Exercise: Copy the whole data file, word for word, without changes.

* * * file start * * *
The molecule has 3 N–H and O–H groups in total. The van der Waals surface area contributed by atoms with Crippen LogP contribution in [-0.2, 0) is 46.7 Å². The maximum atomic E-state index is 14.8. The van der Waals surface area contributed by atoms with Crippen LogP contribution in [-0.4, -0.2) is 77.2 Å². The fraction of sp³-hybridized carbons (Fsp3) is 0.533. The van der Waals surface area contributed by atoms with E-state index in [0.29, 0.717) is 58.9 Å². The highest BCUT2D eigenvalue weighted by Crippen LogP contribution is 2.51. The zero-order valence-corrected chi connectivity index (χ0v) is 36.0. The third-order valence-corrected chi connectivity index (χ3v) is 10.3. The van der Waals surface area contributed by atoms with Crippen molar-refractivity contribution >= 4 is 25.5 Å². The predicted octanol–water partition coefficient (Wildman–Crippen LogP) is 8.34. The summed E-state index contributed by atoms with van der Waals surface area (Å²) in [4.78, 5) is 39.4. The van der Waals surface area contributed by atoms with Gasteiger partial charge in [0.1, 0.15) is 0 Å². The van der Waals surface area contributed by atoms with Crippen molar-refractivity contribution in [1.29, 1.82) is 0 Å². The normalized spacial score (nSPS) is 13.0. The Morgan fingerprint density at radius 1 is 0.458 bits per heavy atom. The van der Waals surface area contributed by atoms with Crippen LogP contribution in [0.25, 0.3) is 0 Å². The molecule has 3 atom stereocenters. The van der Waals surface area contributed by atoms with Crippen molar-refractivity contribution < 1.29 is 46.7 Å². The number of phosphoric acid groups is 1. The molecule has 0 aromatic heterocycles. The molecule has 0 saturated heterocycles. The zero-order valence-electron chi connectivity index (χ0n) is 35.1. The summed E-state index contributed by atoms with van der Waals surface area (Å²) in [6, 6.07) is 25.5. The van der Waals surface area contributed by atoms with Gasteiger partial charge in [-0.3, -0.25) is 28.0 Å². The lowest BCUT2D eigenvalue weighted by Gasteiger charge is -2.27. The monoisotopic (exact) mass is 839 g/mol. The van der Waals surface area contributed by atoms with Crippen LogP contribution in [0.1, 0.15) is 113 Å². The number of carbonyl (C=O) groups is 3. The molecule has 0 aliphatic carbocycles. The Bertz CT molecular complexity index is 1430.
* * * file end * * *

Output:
The molecule has 3 N–H and O–H groups in total. The van der Waals surface area contributed by atoms with Crippen LogP contribution in [-0.2, 0) is 46.7 Å². The maximum atomic E-state index is 14.8. The van der Waals surface area contributed by atoms with Crippen LogP contribution in [-0.4, -0.2) is 77.2 Å². The fraction of sp³-hybridized carbons (Fsp3) is 0.533. The van der Waals surface area contributed by atoms with E-state index in [0.29, 0.717) is 58.9 Å². The highest BCUT2D eigenvalue weighted by Crippen LogP contribution is 2.51. The zero-order valence-corrected chi connectivity index (χ0v) is 36.0. The third-order valence-corrected chi connectivity index (χ3v) is 10.3. The van der Waals surface area contributed by atoms with Crippen molar-refractivity contribution >= 4 is 25.5 Å². The predicted octanol–water partition coefficient (Wildman–Crippen LogP) is 8.34. The summed E-state index contributed by atoms with van der Waals surface area (Å²) in [4.78, 5) is 39.4. The van der Waals surface area contributed by atoms with Gasteiger partial charge in [0.1, 0.15) is 0 Å². The van der Waals surface area contributed by atoms with Crippen molar-refractivity contribution in [1.29, 1.82) is 0 Å². The normalized spacial score (nSPS) is 13.0. The Morgan fingerprint density at radius 1 is 0.458 bits per heavy atom. The van der Waals surface area contributed by atoms with Crippen LogP contribution in [0.25, 0.3) is 0 Å². The molecule has 3 atom stereocenters. The van der Waals surface area contributed by atoms with Crippen molar-refractivity contribution < 1.29 is 46.7 Å². The number of phosphoric acid groups is 1. The molecule has 0 aromatic heterocycles. The molecule has 0 saturated heterocycles. The zero-order valence-electron chi connectivity index (χ0n) is 35.1. The summed E-state index contributed by atoms with van der Waals surface area (Å²) in [6, 6.07) is 25.5. The van der Waals surface area contributed by atoms with Gasteiger partial charge in [-0.3, -0.25) is 28.0 Å². The lowest BCUT2D eigenvalue weighted by Gasteiger charge is -2.27. The monoisotopic (exact) mass is 839 g/mol. The van der Waals surface area contributed by atoms with Crippen LogP contribution in [0.1, 0.15) is 113 Å². The number of carbonyl (C=O) groups is 3. The molecule has 0 aliphatic carbocycles. The Bertz CT molecular complexity index is 1430.